("Like") On the other hand, President Bush had his own shares of defeat. In the 1980 Republican presidential nominations, he was unsuccessful in winning the bid. But in 1981, he served as the country's vice president for eight years under the Reagan administration. And it was only in 1988 when he had finally won the Republican nomination for President, for which he took Dan Quayle as his running mate during the election. ("Bush")
Unlike his predecessor, Bush arrived at the presidency with considerable knowledge about the ways of Washington and experience with leading a staff closely similar to the president's own. (Relyea, 1997) On the other hand, there have been several criticisms regarding his governance when people had thought he learned from his predecessors.
The book written by Hess clearly shows the abilities of the presidents who assumes the office and their unique personalities towards their responsibilities. Presidents are assumed to have very little knowledge and understanding, as well as very limited skills in running a government. The actual responsibilities of the office are but unclear to them on the onset of the term. However, these abilities, skills and understanding of the responsibilities are often learned in the long run yet they could not escape the part where they will have to undergo a transition of imitation of the previous presidents. Their transition stage is crucial such that this is where the presidents will have to develop their own skills according to their traits and priorities which are vital in the development, performance, and course of the administration. (Borrelli, 2003)
In congruence to this statement, Farrar-Myers at the same time notes that "Presidents often are tied to the legacy of the office holders who came before them. Sometimes a president assumes the office upon the death of his predecessor and, therefore, is expected at the start of his presidency to follow the predecessor's agenda until he is able to establish his own course." (Farrar-Myers, 2001)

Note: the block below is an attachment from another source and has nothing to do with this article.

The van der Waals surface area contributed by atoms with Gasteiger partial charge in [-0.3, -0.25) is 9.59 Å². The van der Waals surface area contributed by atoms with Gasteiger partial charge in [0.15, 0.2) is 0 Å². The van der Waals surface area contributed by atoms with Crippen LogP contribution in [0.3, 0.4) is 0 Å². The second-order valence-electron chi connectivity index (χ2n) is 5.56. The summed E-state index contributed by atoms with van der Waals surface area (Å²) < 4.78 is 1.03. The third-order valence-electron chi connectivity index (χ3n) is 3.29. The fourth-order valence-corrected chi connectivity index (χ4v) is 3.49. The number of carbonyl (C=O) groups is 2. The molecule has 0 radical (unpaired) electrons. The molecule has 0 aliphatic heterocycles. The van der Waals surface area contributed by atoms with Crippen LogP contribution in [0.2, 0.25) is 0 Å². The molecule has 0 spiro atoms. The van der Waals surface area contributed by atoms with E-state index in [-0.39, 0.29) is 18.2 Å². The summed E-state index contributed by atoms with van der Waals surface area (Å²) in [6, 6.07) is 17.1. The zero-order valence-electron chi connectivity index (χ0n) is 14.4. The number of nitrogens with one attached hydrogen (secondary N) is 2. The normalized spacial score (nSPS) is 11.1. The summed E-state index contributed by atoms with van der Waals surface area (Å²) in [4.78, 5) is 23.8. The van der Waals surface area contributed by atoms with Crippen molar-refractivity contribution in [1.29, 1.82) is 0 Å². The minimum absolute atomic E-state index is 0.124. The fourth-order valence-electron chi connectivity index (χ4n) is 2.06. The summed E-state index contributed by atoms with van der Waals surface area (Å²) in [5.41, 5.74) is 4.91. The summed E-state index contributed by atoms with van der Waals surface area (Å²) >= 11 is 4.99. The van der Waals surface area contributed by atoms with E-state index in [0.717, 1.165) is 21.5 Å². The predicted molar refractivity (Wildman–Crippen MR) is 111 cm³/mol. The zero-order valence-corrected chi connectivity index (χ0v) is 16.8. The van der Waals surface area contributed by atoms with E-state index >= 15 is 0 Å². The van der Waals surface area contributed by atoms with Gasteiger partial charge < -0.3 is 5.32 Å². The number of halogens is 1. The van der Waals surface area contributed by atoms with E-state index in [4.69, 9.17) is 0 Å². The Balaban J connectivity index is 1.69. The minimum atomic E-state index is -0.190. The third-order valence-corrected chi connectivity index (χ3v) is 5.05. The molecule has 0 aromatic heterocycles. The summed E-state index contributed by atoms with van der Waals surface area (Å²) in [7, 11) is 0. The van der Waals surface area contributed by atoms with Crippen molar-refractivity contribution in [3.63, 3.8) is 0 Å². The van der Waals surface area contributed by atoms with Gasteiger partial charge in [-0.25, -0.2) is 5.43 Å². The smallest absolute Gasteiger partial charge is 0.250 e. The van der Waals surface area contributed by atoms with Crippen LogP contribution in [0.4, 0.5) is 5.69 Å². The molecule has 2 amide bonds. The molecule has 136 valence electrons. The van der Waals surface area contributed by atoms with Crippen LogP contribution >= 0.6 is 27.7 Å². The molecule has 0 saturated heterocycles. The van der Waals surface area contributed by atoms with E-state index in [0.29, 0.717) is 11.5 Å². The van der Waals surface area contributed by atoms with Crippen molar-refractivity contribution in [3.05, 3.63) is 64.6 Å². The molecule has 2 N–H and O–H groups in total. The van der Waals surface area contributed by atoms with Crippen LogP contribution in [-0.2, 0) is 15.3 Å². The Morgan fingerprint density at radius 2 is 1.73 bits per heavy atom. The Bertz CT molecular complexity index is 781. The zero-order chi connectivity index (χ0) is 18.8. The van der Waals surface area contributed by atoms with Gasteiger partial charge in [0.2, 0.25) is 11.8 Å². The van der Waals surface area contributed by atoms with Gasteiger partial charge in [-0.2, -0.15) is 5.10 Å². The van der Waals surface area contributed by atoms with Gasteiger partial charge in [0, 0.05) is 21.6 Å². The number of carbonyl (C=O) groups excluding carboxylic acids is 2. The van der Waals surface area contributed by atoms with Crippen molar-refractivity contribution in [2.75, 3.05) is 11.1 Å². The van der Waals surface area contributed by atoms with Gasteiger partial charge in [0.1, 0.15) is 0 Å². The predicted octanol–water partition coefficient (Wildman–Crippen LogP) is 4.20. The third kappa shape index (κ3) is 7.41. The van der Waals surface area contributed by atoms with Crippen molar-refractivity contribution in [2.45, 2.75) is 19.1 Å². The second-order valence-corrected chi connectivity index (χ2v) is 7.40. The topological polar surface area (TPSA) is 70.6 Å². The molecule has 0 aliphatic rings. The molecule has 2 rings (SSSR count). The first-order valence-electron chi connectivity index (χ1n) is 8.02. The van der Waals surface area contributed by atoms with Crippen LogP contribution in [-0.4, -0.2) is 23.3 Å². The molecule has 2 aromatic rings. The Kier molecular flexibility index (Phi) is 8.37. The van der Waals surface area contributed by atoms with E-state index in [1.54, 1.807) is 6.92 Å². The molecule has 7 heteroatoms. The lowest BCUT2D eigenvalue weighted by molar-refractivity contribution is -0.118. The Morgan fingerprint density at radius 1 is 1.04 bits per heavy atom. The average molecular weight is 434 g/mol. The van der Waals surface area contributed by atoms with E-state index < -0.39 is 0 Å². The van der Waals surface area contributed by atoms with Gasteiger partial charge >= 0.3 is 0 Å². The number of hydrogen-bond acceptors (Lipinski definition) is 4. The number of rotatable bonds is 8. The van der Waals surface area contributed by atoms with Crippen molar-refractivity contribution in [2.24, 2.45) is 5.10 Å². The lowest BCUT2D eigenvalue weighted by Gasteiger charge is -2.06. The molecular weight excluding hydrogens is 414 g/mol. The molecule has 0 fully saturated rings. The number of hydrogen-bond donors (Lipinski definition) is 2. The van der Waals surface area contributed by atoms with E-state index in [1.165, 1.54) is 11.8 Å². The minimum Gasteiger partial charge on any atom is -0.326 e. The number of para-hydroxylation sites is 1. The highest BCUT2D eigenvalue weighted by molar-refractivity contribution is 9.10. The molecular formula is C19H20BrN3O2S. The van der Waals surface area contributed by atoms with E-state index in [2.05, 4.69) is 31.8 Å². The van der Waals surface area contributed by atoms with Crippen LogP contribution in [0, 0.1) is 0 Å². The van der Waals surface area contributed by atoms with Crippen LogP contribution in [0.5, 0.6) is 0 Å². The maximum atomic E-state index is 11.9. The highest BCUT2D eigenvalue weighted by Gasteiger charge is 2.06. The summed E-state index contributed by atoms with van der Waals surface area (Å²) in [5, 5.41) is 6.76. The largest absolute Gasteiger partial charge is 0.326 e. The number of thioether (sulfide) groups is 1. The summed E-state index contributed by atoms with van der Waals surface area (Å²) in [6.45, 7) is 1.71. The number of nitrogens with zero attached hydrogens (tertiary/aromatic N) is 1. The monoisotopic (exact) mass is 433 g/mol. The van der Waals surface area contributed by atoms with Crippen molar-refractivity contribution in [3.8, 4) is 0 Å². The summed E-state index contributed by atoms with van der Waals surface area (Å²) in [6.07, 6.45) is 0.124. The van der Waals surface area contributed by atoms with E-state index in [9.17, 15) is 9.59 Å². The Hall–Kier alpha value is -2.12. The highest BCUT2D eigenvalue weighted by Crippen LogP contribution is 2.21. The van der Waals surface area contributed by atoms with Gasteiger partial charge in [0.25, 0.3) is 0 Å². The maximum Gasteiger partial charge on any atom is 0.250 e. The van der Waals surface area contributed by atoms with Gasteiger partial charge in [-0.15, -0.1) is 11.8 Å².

History could not deny this fact such that there had been several vice-presidents who had continued the agenda of their predecessors when they died or take their turns as president. Some of these are John Tyler; Chester Arthur; Harry Truman; and Lyndon Johnson, for example. (Farrar-Myers, 2001)
There are also times though wherein presidents purposefully follow the agenda of their predecessors. They come to base their presidency according to an assumption that they will have to continue the same policy since the president before them at the same time followed the policies that the previous president has had before them. It is a choice that some of the presidents like James Madison following Jefferson; Martin Van Buren and James Polk as Jacksonian Democrats; William Taft's campaign (if not actual presidency) to follow in Theodore Roosevelt's progressivism; and, most recently, George Bush's election to carry on the Reagan Revolution. (Farrar-Myers, 2001)
Based from Hess's suggestion, it could be derived that President Bush could have at one point imitated the administrative styles of his predecessors before he had gained his own unique style in running his